The great part of the Xposed Installer is that it includes a pretty basic search tool to find and install modules. Sure, you can scour the Play Store, GIT, or XDA to find stuff, but looking right on your device is very convenient.

I found a few simple modules to start with, let’s work with Battery Percentage Text for today.

root Xposed module Battery Percentage Text

Battery Percentage Text is pretty simple, it adds your current battery percentage into your notification bar. Marshmallow users can enable this feature with a built-in tool, but the rest of us might use this tool instead.

From the Xposed Installer, find your desired module, head over to the Versions tab and tap to download and install the latest appropriate version of the module for your device. In our case, there is only one version, that makes it easy.

You’ll need to restart your phone.

root Xposed modules

Due to the nature of Xposed modules, how they act upon the software as it runs in RAM, most, if not all modules will require a device reboot to take effect. Be sure to dive into the app and its setting before you reboot, it’s never fun to reboot twice in a row because you forgot something.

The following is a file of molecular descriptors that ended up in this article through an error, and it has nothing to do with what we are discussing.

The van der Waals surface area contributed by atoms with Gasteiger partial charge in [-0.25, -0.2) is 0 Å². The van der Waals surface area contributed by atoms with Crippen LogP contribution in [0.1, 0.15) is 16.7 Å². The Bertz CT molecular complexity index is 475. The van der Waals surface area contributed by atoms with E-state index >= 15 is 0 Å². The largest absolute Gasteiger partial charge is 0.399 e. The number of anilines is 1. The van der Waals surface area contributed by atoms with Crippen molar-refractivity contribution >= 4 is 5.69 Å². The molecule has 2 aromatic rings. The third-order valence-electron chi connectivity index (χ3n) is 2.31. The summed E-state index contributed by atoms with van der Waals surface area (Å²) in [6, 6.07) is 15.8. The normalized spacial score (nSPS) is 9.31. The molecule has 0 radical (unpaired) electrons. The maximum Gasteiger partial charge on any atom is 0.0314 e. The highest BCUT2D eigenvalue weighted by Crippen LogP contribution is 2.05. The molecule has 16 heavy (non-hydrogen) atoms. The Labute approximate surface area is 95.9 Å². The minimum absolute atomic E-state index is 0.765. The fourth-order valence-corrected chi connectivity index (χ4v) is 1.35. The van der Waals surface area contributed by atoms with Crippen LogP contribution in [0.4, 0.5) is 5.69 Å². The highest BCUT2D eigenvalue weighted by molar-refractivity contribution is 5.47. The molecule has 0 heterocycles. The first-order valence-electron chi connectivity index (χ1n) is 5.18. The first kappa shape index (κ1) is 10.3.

What can I say folks, that’s about it. With module installed and configured, then device rebooted, you can now enjoy the power of Xposed with all that root power.

root Xposed module Battery Percentage Text

Of course, this specific module can be further configured on the fly, go ahead into the app to toggle on and off its two settings.

What’s next

As I am sure you noticed, there are hundreds of modules available for Xposed, the one we worked with today was super simple, others tackle aspects of your device a little more advanced. Rest assured, we’ll be bringing you some of our favorites as the series progresses.

end of rooting

Next week

You know how I told you we would be focusing on root for the next little while, I’ve recently been inspired to use Android Wear again, so look out for smart watch centered material on our Android customization series as well, I think it’ll be fun. For now, I hope you’ve got the basic Xposed Installer under control, the sky is the limit from there.